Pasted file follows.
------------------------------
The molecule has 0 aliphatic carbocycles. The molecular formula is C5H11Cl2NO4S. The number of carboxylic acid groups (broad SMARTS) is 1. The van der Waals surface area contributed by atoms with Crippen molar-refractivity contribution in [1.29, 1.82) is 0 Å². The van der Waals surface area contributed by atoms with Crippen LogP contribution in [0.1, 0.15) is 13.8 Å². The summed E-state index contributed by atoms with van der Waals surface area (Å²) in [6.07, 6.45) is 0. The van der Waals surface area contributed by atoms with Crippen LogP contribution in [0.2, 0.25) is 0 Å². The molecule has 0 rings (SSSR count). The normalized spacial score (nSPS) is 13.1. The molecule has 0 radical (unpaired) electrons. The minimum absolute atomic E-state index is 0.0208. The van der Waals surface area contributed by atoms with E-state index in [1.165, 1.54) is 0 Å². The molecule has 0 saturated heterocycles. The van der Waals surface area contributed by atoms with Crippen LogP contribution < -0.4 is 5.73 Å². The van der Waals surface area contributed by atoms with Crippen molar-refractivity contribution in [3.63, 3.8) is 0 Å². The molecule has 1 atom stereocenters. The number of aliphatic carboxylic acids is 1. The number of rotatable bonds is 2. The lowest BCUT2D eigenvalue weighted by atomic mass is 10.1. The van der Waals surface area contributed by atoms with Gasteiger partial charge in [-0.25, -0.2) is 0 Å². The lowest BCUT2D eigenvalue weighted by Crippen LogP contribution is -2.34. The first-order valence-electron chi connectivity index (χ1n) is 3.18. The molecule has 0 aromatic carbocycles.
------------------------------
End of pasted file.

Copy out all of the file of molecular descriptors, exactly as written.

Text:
The molecule has 0 aliphatic carbocycles. The molecular formula is C5H11Cl2NO4S. The number of carboxylic acid groups (broad SMARTS) is 1. The van der Waals surface area contributed by atoms with Crippen molar-refractivity contribution in [1.29, 1.82) is 0 Å². The van der Waals surface area contributed by atoms with Crippen LogP contribution in [0.1, 0.15) is 13.8 Å². The summed E-state index contributed by atoms with van der Waals surface area (Å²) in [6.07, 6.45) is 0. The van der Waals surface area contributed by atoms with Crippen LogP contribution in [0.2, 0.25) is 0 Å². The molecule has 0 rings (SSSR count). The normalized spacial score (nSPS) is 13.1. The molecule has 0 radical (unpaired) electrons. The minimum absolute atomic E-state index is 0.0208. The van der Waals surface area contributed by atoms with E-state index in [1.165, 1.54) is 0 Å². The molecule has 0 saturated heterocycles. The van der Waals surface area contributed by atoms with Crippen LogP contribution < -0.4 is 5.73 Å². The van der Waals surface area contributed by atoms with Crippen molar-refractivity contribution in [3.63, 3.8) is 0 Å². The molecule has 1 atom stereocenters. The number of aliphatic carboxylic acids is 1. The number of rotatable bonds is 2. The lowest BCUT2D eigenvalue weighted by atomic mass is 10.1. The van der Waals surface area contributed by atoms with Gasteiger partial charge in [-0.25, -0.2) is 0 Å². The lowest BCUT2D eigenvalue weighted by Crippen LogP contribution is -2.34. The first-order valence-electron chi connectivity index (χ1n) is 3.18. The molecule has 0 aromatic carbocycles.